While reading F. F. Bruce’s commentary on Galatians, I came across an excursus on “the Gospel.” Before giving my own comments, read Bruce’s explanation of what the Gospel is.
In the NT the εὐαγγέλιον [“gospel”] is (a) the proclamation by Jesus that the kingdom of God has drawn near; (b) the proclamation by the disciples that in Jesus the kingdom of God is fully manifested, that he by his humiliation and exaltation is set forth as Messiah, Lord, Son of God. The second phase of the εὐαγγέλιον arises necessarily out of the first: the passion and triumph of Jesus, which formed the basis of the apostolic preaching, crowned his ministry and embodied and confirmed all that he had taught about the kingdom of God. O. A. Piper has distinguished ‘two patterns in which the good news is presented, namely the Kingdom type and the Resurrection type’. The difference between them lies ‘in perspective rather than in substance’ (‘Change of Perspective’, INT. 16 , 402–417, especially 416f.).
The background of the substantive εὐαγγέλιον and its related verb εὐαγγελίζουαι [“preach or proclaim the gospel”] as used in the NT, must be sought here and there in Is. 40–66. The good news of Zion’s liberation and restoration, celebrated in Is. 40:9. ὁ εὐαγγελιζόμενος Σειών, ‘O thou that tellest good tidings to Zion’ (cf. Is. 60:6 LXX, τὸ σωτήριον κυρίου εὐαγγελιοῦνται), is interpreted in the NT as adumbrating the good news of a greater liberation and restoration—the salvation procured by Christ. The words of Is. 52:7, ὡς πόδες εὐαγγελιζομένου ἀκοὴν εἰρήνή, ὡς εὐαγγελιζόμενος ἀγαθά, are supplied by Paul in Rom. 10:15 to preachers of the Christian gospel. In Is. 40–66 it is Yahweh himself who is ultimately proclaimed in the good news: the herald is told to ‘say to the cities of Judah, “Behold your God!” ’ (Is. 40:9). So in the NT the bearers of the gospel summarize their commission in words such as these: ‘what we preach is not ourselves, but Jesus Christ as Lord’ (2 Cor. 4:5). This comes close to the Hellenistic usage of the word-group, which has to do with ‘the God-Emperor who is venerated in the cult and the εὐαγγέλιον which proclaims him’ (J. Schniewind, Euangelion, II [Güttersloh, 1931], 183).
Most important of all texts in Is. 40–66 for the NT usage is Is. 61:1, where an unnamed speaker introduces himself by saying, ‘The Spirit of the Lord Yahweh is upon me, because Yahweh has anointed me to bring good tidings to the poor’ (LXX εὐαγγελίσασθαι πτωχοῖς). In Lk. 4:17–19 Jesus is depicted as reading this scripture in the Nazareth synagogue and applying it to himself—newly anointed, ‘made Messiah’, for the proclamation of the gospel. Not only so, but in the earlier ‘Q’ incident of Jesus’ reply to John the Baptist’s message from prison (Lk. 7:22; Mt. 11:5) the fact that ‘the poor have good news preached to them’ (πτωχοὶ εὐαγγελίζονται) is emphasized as the conclusive proof that Jesus is indeed the ‘coming one’ to whom John had pointed forward.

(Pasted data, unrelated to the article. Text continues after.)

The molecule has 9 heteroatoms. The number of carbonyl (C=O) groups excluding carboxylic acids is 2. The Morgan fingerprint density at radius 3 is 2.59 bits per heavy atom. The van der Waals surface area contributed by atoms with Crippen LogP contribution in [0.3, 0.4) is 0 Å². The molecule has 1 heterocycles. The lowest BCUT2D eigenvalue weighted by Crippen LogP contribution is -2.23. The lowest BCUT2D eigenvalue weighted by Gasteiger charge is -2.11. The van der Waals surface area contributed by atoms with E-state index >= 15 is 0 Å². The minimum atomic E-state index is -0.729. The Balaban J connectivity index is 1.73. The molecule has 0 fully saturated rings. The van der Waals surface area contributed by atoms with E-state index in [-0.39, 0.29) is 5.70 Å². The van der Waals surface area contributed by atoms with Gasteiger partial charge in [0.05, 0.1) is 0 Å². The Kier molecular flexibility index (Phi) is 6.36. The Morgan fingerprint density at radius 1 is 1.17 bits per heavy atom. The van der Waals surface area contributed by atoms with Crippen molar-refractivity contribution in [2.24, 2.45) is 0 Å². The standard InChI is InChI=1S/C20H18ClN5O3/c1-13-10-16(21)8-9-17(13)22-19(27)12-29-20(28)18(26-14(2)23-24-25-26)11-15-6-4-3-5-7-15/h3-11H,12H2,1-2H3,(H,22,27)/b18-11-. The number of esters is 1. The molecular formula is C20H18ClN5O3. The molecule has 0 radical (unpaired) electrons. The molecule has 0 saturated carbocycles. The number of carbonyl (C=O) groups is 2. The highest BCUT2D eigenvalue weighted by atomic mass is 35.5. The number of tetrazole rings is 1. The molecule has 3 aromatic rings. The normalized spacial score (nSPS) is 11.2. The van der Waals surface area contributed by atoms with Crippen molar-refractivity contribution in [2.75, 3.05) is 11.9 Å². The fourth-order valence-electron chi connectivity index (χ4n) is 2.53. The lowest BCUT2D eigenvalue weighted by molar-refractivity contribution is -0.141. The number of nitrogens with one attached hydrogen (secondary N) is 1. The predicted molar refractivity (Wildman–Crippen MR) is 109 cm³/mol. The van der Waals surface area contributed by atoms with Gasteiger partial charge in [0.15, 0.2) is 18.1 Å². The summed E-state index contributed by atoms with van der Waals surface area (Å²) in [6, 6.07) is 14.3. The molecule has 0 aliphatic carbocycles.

Note several things based on the use of this term in Scripture:
- Your political views are not “the Gospel.”
- Your theological distinctives (as true and right as they may be) are not “the Gospel.”
- Talking about your church or inviting people to your church is not proclaiming the Gospel. While those are certainly good things to do, this is not what it means to “preach the Gospel.”
- Helping the poor is not proclaiming the Gospel. Preaching “the good news” to the poor is proclaiming the gospel. Likewise, revitalizing communities, seeking social justice, and any number of good things one can do is not the same as “preaching the Gospel.”
- Being a good neighbor and performing deeds in the hope that your neighbor will notice “something different” about you (as it was put during my childhood) is not “proclaiming the Gospel.” You should be a good neighbor because that’s part-and-parcel with being a good Christian, but that’s not proclaiming the Gospel.
John Dickson, in his book The Best Kept Secret of Christian Mission, makes a necessary distinction between “promoting the Gospel” and “proclaiming the Gospel.” Many of the activities listed above certainly may “promote the Gospel” but they are not the same as “proclaiming the Gospel.” Dickson lists six in his book: praying (ch. 4), our giving (ch. 5), through the good works of the church (ch. 6), Christian behavior (ch. 7), public praise (ch. 10), and in daily conversation (ch. 11).
One of the few places where we see the content of the post-resurrection Gospel spelled out is 1 Cor. 15:3-5. Most scholars agree that this passage is earlier than Paul and in it Paul is most likely quoting an early Christian creed or confession. John Dickson, in chapter 8 of his book gives an excellent summary of the Gospel and what the proclamation of the Gospel (whether one-on-one or in a worship setting) must entail: “(1) the sin-atoning death, (2) the burial, (3) the resurrection, (4) and the appearances (5) of the one authenticated by God to be Messiah/Lord.”
So we can say with much certainty that there are five parts to this summary of the Gospel:
- Jesus is the Christ/Messiah/Lord (the concept of the Kingdom is inherent in it)
- Jesus’ death was salvific (that is, for the purpose of saving people)
- Jesus died and was buried
- Jesus rose/was raised from the dead
- Jesus appeared to many after his resurrection and they confirmed his identity
Anything else one preaches is not the Gospel, even if the message is true, right, relevant, and helpful.
To do anything other than proclaim this message, even if the act is true, right, relevant and helpful, is not to preach the Gospel.
 F. F. Bruce, The Epistle to the Galatians: A Commentary on the Greek Text (Grand Rapids: W.B. Eerdmans Pub. Co., 1982).
 F. F. Bruce, The Epistle to the Galatians: A Commentary on the Greek Text (Grand Rapids: W.B. Eerdmans Pub. Co., 1982), 81-82.
 John Dickson, The Best Kept Secret of Christian Mission (Grand Rapids: Zondervan, 2010).
 Dickson, 111-140.